ps - I haven't read it yet, I'm waiting for the paperback and I wish she'd stop writing such big books, they cost a lot
    not entirely sane and damn proud of it

  8. #113
    String Dancer Shea's Avatar
    Join Date
    Mar 2003
    Location
    Florida, USA
    Posts
    1,931
    Okay, here's my crack at this.

    After reading 7 pages of this thread, I come to 2 interesting conclusions. First, it appears that all the English majors (including myself) are in support of the HP books. Second, I was shocked that no one has brought up the fact that much of the inspiration has come from Mythology and classic literary themes.

    Like Logos, if something is wildly popular, I'm likely not to be interested either. Early on while persuing my degree, I established the fact that the closer I get to the 20th century, the less likely I am to enjoy a piece. But I've also found that if I can make comparisons to older classics, I tend to like them (hence my thorough enjoyment of Tolkein). Initially, I condemned the books for religious reasons but then decided that wasn't fair, as I hadn't read them yet. I began reading them after the fourth one came out and found that they were no more harmful than Lord of the Rings or Narnia. Then I began my degree. I was happy to discover numerous parallels between the HP series and classic works of lit, and this was only enhanced by mythology classes.

    THEN! At Cambridge this past summer, I took a class on Dickens and another on the Bronte sisters, both taught by the same professor. She expressed the same observations that I had on the HP books (at the time she was comparing the orphan state of Oliver Twist to Harry), and she said that the only reason that she hadn't read the new one was because her daughter hadn't finished it yet. She felt the same as myself that Rowling was quite brilliant for introducing these themes and ideas to children in such an entertaining way that they can more easily identify them later in life while they read more challenging works. I even experienced this for myself. I had never heard of a Basilisk until reading The Chamber of Secrets. For a while I thought she just made up the creature. Then I ran across it while reading for one of my classes. I read the footnote for curiosities sake, but really it wasn't necessary. I already thoroughly knew what a Basilisk was because of Rowling.

    Lightshade, perhaps this is why the characters seem so archetypal to you. But even so, I don't think any of the HP characters are nearly as flat as the classic character of Oliver Twist.

    About the writing, what I've said above I think must be taken into consideration. Also in agreement to what Apotropaic said about not comparing to Dickens because it's from a different time period I wanted to add: while taking those classes in England, I discovered that a good knowledge of the history of society at that time (Dickens' or Brontes') is necessary in order to fully understand the meaning behind the ideas presented in a novel or even the language. Children (and most adults) don't generally know what happened during Dickens lifetime. They obviously know our own societal issues better and so can adhere to the HP books better. I also believe that the series follows the Dickens and Bronte example of trying to identify and change problems in our society. This leads me to an interesting example.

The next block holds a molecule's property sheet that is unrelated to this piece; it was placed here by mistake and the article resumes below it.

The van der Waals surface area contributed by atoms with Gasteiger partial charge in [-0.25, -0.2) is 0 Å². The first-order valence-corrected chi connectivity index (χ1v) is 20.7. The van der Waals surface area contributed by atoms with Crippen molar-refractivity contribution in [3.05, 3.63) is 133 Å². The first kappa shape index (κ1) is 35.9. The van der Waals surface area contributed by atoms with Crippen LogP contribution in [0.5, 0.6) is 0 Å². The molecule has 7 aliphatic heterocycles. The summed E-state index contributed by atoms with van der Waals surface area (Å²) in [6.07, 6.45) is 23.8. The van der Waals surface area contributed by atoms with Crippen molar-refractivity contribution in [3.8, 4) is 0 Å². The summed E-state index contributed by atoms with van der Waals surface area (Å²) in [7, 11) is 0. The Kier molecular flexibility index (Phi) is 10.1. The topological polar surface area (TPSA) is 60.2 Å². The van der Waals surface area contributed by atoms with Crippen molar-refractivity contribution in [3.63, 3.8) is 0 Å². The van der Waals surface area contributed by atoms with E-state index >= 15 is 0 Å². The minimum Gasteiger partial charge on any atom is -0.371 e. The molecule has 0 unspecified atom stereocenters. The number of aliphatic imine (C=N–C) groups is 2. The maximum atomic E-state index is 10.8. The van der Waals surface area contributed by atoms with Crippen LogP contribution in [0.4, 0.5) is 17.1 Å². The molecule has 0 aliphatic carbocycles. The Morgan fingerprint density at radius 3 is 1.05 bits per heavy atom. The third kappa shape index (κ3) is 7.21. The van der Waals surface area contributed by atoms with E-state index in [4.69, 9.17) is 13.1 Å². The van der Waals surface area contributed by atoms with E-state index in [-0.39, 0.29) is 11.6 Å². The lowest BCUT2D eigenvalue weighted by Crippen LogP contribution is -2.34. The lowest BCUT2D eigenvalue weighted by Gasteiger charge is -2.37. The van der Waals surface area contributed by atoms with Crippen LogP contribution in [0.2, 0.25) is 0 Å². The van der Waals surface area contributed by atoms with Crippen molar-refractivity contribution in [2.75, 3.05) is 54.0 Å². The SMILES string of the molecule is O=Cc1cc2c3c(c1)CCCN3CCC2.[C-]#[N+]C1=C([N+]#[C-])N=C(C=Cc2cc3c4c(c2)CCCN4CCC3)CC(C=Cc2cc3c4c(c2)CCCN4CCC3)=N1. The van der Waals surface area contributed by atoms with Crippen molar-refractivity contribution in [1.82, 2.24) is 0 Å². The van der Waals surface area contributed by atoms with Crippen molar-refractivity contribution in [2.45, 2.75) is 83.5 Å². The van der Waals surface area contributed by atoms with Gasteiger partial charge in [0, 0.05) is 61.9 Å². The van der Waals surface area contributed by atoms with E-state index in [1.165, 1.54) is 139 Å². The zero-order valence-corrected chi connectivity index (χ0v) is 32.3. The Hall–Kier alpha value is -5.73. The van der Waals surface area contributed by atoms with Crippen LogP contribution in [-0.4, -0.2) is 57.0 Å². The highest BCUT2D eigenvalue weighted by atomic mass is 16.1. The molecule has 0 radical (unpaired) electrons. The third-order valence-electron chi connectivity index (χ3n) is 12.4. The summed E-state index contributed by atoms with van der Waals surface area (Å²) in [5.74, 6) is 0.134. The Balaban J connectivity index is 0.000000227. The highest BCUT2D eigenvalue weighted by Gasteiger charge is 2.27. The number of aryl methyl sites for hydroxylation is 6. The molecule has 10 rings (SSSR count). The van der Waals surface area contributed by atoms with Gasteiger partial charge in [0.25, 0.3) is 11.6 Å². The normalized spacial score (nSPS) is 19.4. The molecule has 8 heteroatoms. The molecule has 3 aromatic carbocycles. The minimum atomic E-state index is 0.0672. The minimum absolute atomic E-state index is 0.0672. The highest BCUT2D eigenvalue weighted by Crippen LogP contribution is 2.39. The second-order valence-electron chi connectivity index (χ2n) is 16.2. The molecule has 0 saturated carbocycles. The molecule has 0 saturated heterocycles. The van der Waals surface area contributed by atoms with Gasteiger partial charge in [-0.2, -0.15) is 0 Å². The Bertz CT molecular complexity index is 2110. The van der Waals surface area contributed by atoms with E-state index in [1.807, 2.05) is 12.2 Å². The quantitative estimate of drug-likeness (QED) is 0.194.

I found it ironic that many of the people complaining about the books also complained about kids being glued to the TV. Look at Dudley! Rowling has recognized the very issue brought up here, and personified it in one of her more rotten characters that no normal child would want to emulate!

    Anyway, as a soon-to-be English teacher, I'm quite glad the books have been so poplular as I'll be refering to them from time to time during my classes for the reasons stated above.

    sorry it's so long.
    Hwt! We Gar-Dena in geardagum,/eodcuninga rum gefrunon,/hu a elingas ellen fremedon!
    Oft Scyld Scefing sceaena reatum,/ monegum mgum, meodosetla ofteah,/ egsode eorlas, syan rest wear/ feasceaft funden; he s frofre gebad,/ weox under wolcnum, weormyndum ah,/ ot him ghwylc ara ymbsittendra/ofer hronrade hyran scolde,/gomban gyldan. t ws god cyning!

  9. #114
    apprentice LightShade's Avatar
    Join Date
    Oct 2005
    Location
    lost
    Posts
    29
    Shea, I read many, MANY fairy tales and mythological tales when I was a kid. So I approached the HP books with that knowledge already installed but no, that's not the reason for my seeing the characters as archetypal - I wasn't referring to dragons and suchlike. I was referring to Harry & his buddies & his enemies.

    I don't think any of the HP characters are nearly as flat as the classic character of Oliver Twist.